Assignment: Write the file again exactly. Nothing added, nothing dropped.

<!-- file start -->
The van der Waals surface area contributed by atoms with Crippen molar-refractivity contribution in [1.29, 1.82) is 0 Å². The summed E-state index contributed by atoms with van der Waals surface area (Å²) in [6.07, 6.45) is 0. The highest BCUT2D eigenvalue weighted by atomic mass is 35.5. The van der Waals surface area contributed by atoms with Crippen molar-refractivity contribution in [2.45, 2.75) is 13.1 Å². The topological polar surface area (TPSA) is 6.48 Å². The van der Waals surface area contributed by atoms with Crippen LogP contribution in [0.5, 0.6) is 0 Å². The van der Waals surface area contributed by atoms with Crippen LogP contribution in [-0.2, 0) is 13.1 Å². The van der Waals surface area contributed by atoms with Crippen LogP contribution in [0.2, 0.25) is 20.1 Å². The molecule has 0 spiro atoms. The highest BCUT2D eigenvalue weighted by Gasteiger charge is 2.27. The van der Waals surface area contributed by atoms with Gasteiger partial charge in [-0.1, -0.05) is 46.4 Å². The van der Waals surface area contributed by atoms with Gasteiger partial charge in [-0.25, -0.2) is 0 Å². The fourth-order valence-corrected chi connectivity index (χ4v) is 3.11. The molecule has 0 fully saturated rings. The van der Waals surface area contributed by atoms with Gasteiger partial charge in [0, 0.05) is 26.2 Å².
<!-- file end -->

The van der Waals surface area contributed by atoms with Crippen molar-refractivity contribution in [1.29, 1.82) is 0 Å². The summed E-state index contributed by atoms with van der Waals surface area (Å²) in [6.07, 6.45) is 0. The highest BCUT2D eigenvalue weighted by atomic mass is 35.5. The van der Waals surface area contributed by atoms with Crippen molar-refractivity contribution in [2.45, 2.75) is 13.1 Å². The topological polar surface area (TPSA) is 6.48 Å². The van der Waals surface area contributed by atoms with Crippen LogP contribution in [0.5, 0.6) is 0 Å². The van der Waals surface area contributed by atoms with Crippen LogP contribution in [-0.2, 0) is 13.1 Å². The van der Waals surface area contributed by atoms with Crippen LogP contribution in [0.2, 0.25) is 20.1 Å². The molecule has 0 spiro atoms. The highest BCUT2D eigenvalue weighted by Gasteiger charge is 2.27. The van der Waals surface area contributed by atoms with Gasteiger partial charge in [-0.1, -0.05) is 46.4 Å². The van der Waals surface area contributed by atoms with Gasteiger partial charge in [-0.25, -0.2) is 0 Å². The fourth-order valence-corrected chi connectivity index (χ4v) is 3.11. The molecule has 0 fully saturated rings. The van der Waals surface area contributed by atoms with Gasteiger partial charge in [0, 0.05) is 26.2 Å².